The Hidden Aspects of the Five Precepts

The Hidden Aspects of the Five Precepts

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The five precepts (Pāli: pañca-sīlāni) provide a basic code for living a life that is in-keeping with Buddhist ethical ideals. They are recited by lay and monastic Buddhist practitioners all over the world and a great deal has been written about their literal meaning. In today’s post, we offer an interpretation of the five precepts that focuses on their hidden meaning.

First Precept: I undertake the training rule to abstain from killing (Pānātipātā veramanī sikkhāpadam samādiyāmi)

The hidden meaning of the first precept is that we should not kill the Buddha within. Whenever we chase after mundane goals such as wealth and status, this is killing the Buddha within. Our time on this earth is limited and sooner or later we will encounter death. At the point of death, all of our various life encounters and accomplishments mean absolutely nothing. They have no more significance than the fading memories of a dream and no matter how hard we try, nothing from this life can be taken into the next. The only exception to this is the spiritual insight that we manage to accrue on a day-to-day basis. Therefore, if we don’t use this precious human rebirth to nourish and develop ourselves spiritually, we suffocate the Buddha within.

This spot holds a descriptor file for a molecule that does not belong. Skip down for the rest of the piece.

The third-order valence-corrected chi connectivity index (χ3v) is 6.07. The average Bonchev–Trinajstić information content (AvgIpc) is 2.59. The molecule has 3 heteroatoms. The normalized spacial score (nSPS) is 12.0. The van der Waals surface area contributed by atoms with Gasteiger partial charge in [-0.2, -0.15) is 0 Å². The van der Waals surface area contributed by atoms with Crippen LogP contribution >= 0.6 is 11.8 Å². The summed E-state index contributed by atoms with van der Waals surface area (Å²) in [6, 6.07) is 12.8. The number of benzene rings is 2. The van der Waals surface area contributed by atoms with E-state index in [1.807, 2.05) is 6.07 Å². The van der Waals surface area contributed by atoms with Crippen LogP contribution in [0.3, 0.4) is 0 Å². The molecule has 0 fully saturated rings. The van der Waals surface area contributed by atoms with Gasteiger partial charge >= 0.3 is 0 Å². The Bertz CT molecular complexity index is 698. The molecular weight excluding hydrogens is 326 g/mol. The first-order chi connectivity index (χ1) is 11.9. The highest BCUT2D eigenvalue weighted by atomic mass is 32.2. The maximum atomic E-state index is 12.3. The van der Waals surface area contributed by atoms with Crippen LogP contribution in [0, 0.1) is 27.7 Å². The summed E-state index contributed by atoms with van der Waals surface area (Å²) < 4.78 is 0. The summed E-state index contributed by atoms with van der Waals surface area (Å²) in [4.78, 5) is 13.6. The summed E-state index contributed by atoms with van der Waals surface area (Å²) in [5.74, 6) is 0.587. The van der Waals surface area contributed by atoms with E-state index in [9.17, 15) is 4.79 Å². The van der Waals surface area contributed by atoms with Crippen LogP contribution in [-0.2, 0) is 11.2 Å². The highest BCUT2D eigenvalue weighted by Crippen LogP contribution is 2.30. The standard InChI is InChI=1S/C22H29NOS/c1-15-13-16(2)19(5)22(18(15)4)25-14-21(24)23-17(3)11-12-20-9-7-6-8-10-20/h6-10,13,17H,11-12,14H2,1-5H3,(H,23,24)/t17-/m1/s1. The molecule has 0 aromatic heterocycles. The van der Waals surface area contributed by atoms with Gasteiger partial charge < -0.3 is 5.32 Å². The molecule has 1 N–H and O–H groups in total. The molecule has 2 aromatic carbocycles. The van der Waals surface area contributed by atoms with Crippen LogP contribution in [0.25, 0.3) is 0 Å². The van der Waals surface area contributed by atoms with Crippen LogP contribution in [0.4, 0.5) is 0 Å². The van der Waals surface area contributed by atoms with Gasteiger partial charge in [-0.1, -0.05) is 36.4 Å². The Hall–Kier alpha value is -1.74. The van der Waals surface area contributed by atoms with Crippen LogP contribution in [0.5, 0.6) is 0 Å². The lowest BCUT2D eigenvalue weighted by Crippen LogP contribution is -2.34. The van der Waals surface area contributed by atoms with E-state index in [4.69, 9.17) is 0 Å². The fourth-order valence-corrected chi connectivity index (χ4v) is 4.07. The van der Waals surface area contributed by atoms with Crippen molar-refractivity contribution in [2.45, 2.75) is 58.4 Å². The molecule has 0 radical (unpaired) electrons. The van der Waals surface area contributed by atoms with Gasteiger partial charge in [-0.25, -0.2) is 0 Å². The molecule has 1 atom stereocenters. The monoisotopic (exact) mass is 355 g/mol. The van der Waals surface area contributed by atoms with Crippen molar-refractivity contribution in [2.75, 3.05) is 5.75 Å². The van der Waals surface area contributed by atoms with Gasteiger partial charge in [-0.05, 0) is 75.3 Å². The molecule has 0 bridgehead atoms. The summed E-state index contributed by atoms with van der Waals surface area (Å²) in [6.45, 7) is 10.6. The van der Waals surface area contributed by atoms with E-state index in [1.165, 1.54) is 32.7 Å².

When we are with someone who is talking with us, confiding in us, and our mind is thinking about either what we want to say or what we could be doing instead of being with that person, then we are killing the Buddha within that person and we kill the Buddha within ourselves. When we do not listen to the bird that is singing for us then we kill the Buddha within ourselves as well as the Buddha in the bird. That bird spent many lifetimes training to sing that song so that we could hear it and we spent many lifetimes training so that we could listen to what the bird has to say. The bird sang, we couldn’t care, the moment passed and we were not aware. We are as good as dead alongside the Buddha within.

Second Precept: I undertake the training rule to abstain from taking what is not given (Adinnādānā veramanī sikkhāpadam samādiyāmi)

The hidden aspect of the second precept is that we should not steal from ourselves the opportunity to attain enlightenment in this lifetime. The second precept also means that we should not steal this opportunity from others. The opportunity to attain enlightenment is the birth-right of every living being in the universe. We steal away this opportunity from ourselves each time we practice mindless, selfish, and unskilful ways. We steal away this opportunity from others when we do not act with kindness, awareness, and gentleness in their presence.